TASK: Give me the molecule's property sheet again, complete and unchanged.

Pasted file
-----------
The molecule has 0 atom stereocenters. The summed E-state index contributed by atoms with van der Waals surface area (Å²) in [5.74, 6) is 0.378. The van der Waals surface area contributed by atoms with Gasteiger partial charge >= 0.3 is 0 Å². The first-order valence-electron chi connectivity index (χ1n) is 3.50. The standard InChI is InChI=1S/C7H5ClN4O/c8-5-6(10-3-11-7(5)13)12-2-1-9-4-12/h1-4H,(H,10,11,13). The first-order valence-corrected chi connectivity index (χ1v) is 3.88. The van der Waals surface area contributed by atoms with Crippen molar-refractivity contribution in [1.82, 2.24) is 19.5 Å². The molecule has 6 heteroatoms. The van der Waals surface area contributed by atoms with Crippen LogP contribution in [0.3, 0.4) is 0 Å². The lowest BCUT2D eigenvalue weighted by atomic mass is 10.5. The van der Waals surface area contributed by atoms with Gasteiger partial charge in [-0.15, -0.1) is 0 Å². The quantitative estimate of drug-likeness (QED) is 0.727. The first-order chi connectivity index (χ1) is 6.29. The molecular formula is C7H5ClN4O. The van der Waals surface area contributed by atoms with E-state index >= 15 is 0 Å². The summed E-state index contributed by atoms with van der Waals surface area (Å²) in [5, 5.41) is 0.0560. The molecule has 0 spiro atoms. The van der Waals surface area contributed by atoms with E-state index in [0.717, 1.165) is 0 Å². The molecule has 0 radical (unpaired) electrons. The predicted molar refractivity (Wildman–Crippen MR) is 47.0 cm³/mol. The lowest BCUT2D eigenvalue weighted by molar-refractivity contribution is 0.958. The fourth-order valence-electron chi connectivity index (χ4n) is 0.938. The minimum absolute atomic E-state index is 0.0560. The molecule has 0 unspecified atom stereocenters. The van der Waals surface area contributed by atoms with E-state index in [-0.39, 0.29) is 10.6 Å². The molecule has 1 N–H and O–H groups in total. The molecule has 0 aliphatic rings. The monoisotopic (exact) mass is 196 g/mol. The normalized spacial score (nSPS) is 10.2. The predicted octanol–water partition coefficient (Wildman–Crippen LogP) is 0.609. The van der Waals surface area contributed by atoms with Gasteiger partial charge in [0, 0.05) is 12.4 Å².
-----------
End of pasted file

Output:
The molecule has 0 atom stereocenters. The summed E-state index contributed by atoms with van der Waals surface area (Å²) in [5.74, 6) is 0.378. The van der Waals surface area contributed by atoms with Gasteiger partial charge >= 0.3 is 0 Å². The first-order valence-electron chi connectivity index (χ1n) is 3.50. The standard InChI is InChI=1S/C7H5ClN4O/c8-5-6(10-3-11-7(5)13)12-2-1-9-4-12/h1-4H,(H,10,11,13). The first-order valence-corrected chi connectivity index (χ1v) is 3.88. The van der Waals surface area contributed by atoms with Crippen molar-refractivity contribution in [1.82, 2.24) is 19.5 Å². The molecule has 6 heteroatoms. The van der Waals surface area contributed by atoms with Crippen LogP contribution in [0.3, 0.4) is 0 Å². The lowest BCUT2D eigenvalue weighted by atomic mass is 10.5. The van der Waals surface area contributed by atoms with Gasteiger partial charge in [-0.15, -0.1) is 0 Å². The quantitative estimate of drug-likeness (QED) is 0.727. The first-order chi connectivity index (χ1) is 6.29. The molecular formula is C7H5ClN4O. The van der Waals surface area contributed by atoms with E-state index >= 15 is 0 Å². The summed E-state index contributed by atoms with van der Waals surface area (Å²) in [5, 5.41) is 0.0560. The molecule has 0 spiro atoms. The van der Waals surface area contributed by atoms with E-state index in [0.717, 1.165) is 0 Å². The molecule has 0 radical (unpaired) electrons. The predicted molar refractivity (Wildman–Crippen MR) is 47.0 cm³/mol. The lowest BCUT2D eigenvalue weighted by molar-refractivity contribution is 0.958. The fourth-order valence-electron chi connectivity index (χ4n) is 0.938. The minimum absolute atomic E-state index is 0.0560. The molecule has 0 unspecified atom stereocenters. The van der Waals surface area contributed by atoms with E-state index in [-0.39, 0.29) is 10.6 Å². The molecule has 1 N–H and O–H groups in total. The molecule has 0 aliphatic rings. The monoisotopic (exact) mass is 196 g/mol. The normalized spacial score (nSPS) is 10.2. The predicted octanol–water partition coefficient (Wildman–Crippen LogP) is 0.609. The van der Waals surface area contributed by atoms with Gasteiger partial charge in [0, 0.05) is 12.4 Å².